At 21:24 +0200 2/16/03, Michael Widenius wrote:
>A very small update.
>>>>>> "Sergei" == Sergei Golubchik <serg@stripped> writes:
>>> Thanks, although I'm still wondering about why the NULL-always-sorts-first
>>> change was made for 4.0.2. Wasn't that done for ANSI compliance? Did
>>> the ANSI spec change?
>Sergei> ANSI X3.135-1992 (Database Language SQL) in section 13.1, General
>Sergei> Rule 3)b), page 309, says "Whether a sort key value that is null is
>Sergei> considered greater or less than a non-null value is implementation-
>Sergei> defined, but all sort key values that are null shall either be
>Sergei> considered greater than all non-null values or be
>considered less than
>Sergei> all non-null values."
>The problem is that the above doesn't spell out how NULL is affected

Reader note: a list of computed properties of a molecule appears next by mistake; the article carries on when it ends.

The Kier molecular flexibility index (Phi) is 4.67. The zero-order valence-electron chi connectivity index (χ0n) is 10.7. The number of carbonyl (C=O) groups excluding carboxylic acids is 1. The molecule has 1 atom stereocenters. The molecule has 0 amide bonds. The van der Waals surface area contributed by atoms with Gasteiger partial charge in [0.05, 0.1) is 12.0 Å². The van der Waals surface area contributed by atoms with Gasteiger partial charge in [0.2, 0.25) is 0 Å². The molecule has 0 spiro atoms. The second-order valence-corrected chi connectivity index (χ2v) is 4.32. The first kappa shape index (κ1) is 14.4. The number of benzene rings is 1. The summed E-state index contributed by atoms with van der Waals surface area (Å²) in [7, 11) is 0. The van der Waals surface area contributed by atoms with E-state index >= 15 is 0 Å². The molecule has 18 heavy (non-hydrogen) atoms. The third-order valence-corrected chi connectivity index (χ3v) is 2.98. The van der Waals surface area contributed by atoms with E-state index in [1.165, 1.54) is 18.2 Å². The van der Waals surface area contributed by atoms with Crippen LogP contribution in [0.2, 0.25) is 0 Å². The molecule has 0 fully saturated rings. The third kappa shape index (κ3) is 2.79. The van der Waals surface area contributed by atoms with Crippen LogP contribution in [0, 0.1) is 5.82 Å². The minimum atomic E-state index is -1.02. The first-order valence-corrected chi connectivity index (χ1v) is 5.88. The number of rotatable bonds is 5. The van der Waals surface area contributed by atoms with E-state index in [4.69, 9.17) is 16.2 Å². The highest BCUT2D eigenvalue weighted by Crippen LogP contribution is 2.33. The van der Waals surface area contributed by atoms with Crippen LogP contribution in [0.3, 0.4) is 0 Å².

>by DESC. As NULL can't be compared and are not ordered (by
>definition) it's not clear from the above (at least to me) what DESC
>is supposed to do.
It seems to have one of two possible meanings:
- NULL is less than non-null. The implication is that NULL will sort
first for ASC, and therefore last for DESC.
- NULL is greater than non-null. The implication is that NULL will sort
last for ASC, and therefore first for DESC.
>Anyway, as Sergei said, the current (changed) behaviour is probably
>what ANSI SQL means and is most like the way most other database is
>handling DESC with NULL. Sorry again for the confusion....
Okay. Please don't change NULL sorting again for at least 10 years. :-)